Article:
Justin Wilcox, who underwent knee surgery Tuesday, swung himself to the sideline on crutches prior to Cal’s 42-30 win over Sacramento State on Saturday. The fifth-year Cal head coach wears an unchanging frown and didn’t allow himself a smile after the game, but the relief of earning Cal’s first win of the season was palpable.
The Bears figuratively hobbled onto the field after hurting their pride in Weeks 1 and 2. But Cal’s offense, which struggled to create explosive plays and convert on third down against Nevada in Week 1, started where it left off against TCU. The Bears created 534 yards of total offense and found the end zone on five of their 12 drives. The last time Cal created more than 500 yards of total offense was in 2018 against Oregon State.
Quarterback Chase Garbers played out of his socks for the second week in a row. The redshirt senior had 251 yards passing in the first half alone, a new career high for a half. It was an improvement on his previous career-high 235 passing in the first half against TCU last week.
His perfectly weighted 45-yard touchdown pass to wide receiver Jeremiah Hunter, which put the Bears up 21-6 near the end of the first half, felt like an early dagger in the hearts of the Hornets. Nikko Remigio’s 99-yard kickoff return to start the second half put the game well out of reach.
“We were just taking what the defense gave us. (Because of) how their defense plays structurally, there were going to be some opportunities to take some underneath stuff and take some shots over the top,” Garbers said. “We were really efficient starting out in the pass game, and that’s just what we’ve been practicing all week.”
While the offense shone, the defense was mediocre at best. Stopping the run was a problem for Cal last week, especially against versatile TCU quarterback Max Duggan. And after Sac State quarterback Asher O’Hara scrambled a lot in the Hornets’ second drive of the game, which he capped off with a 7-yard run and an acrobatic leap into the end zone, the Bears looked like they might suffer another thrashing at the hands of a mobile QB. But Sac State head coach Troy Taylor decided to use O’Hara more sparingly for the rest of the game in favor of quarterback Jake Dunniway, a pocket passer.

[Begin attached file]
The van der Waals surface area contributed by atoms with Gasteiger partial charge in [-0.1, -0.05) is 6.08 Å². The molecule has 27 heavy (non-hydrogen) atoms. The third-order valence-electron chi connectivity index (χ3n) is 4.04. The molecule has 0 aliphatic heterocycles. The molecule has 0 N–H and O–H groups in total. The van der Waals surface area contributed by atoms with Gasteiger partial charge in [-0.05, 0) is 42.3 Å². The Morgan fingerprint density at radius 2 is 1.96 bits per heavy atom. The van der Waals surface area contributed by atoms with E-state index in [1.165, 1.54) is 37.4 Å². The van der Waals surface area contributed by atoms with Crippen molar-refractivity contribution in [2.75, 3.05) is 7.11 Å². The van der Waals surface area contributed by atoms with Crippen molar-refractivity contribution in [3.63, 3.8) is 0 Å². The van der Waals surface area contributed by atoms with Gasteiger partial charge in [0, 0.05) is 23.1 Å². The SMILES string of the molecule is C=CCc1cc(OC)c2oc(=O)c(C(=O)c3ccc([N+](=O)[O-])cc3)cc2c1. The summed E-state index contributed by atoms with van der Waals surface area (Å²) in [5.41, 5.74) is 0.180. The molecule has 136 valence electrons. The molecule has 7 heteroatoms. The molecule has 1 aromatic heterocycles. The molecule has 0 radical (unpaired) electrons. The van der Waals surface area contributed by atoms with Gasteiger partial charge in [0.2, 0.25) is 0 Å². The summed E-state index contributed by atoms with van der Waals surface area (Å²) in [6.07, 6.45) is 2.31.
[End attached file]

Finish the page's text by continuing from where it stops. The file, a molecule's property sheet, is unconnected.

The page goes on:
The change worked for the Hornets. While Cal’s defense managed to keep Sac State at an arm’s length throughout the game, Dunniway exposed some weaknesses in the secondary. The Hornets had 302 passing yards on plays of 15 or more yards, including a 26-yard pass to wide receiver Jared Gipson that set up their second touchdown of the afternoon and a long touchdown pass over the middle to wide receiver Marshel Martin in the third quarter.
In the postgame press conference, Wilcox was clearly upset with how the secondary played.
“These are not new coverage concepts. Hell, there’s not a lot that’s new out there,” Wilcox said. “It’s the same coverages. We have to do a better job making sure those guys know the techniques, and then we have to go out there and execute those techniques to get off the field.”
Allowing 30 points to an Football Championship Subdivision school would have been unimaginable a few years ago during former defensive coordinator Tim DeRuyter’s tenure. When asked for his assessment of the defense in general, Wilcox was terse in his response.
“It wasn’t great,” he said. “It was good enough to win, and we always appreciate winning, but we have to be better than that.”
The Bears will head to Seattle on Sept. 25 to take on Washington (0-2). Crutches in hand, Wilcox won’t exactly hop on the plane brimming with confidence. But after relieving some pressure with a win, Cal can at least take a deep breath before conference play begins.
William Cooke covers football. Contact him at [email protected].